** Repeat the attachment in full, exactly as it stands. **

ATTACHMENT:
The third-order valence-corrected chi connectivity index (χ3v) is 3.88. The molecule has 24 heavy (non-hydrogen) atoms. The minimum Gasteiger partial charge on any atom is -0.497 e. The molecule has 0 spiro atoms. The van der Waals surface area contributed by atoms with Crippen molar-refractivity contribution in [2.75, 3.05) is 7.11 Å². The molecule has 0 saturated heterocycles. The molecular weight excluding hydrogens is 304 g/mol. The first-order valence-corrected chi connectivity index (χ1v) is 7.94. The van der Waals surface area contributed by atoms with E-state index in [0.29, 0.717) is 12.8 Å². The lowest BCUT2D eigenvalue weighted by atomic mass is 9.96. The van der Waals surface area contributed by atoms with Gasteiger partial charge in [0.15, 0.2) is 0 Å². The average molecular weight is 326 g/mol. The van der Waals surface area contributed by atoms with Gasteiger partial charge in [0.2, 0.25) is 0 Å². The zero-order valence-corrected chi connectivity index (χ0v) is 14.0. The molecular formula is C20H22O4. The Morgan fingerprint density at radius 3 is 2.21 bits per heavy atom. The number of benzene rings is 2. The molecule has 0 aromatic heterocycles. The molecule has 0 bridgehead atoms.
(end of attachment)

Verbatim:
The third-order valence-corrected chi connectivity index (χ3v) is 3.88. The molecule has 24 heavy (non-hydrogen) atoms. The minimum Gasteiger partial charge on any atom is -0.497 e. The molecule has 0 spiro atoms. The van der Waals surface area contributed by atoms with Crippen molar-refractivity contribution in [2.75, 3.05) is 7.11 Å². The molecule has 0 saturated heterocycles. The molecular weight excluding hydrogens is 304 g/mol. The first-order valence-corrected chi connectivity index (χ1v) is 7.94. The van der Waals surface area contributed by atoms with E-state index in [0.29, 0.717) is 12.8 Å². The lowest BCUT2D eigenvalue weighted by atomic mass is 9.96. The van der Waals surface area contributed by atoms with Gasteiger partial charge in [0.15, 0.2) is 0 Å². The average molecular weight is 326 g/mol. The van der Waals surface area contributed by atoms with Gasteiger partial charge in [0.2, 0.25) is 0 Å². The zero-order valence-corrected chi connectivity index (χ0v) is 14.0. The molecular formula is C20H22O4. The Morgan fingerprint density at radius 3 is 2.21 bits per heavy atom. The number of benzene rings is 2. The molecule has 0 aromatic heterocycles. The molecule has 0 bridgehead atoms.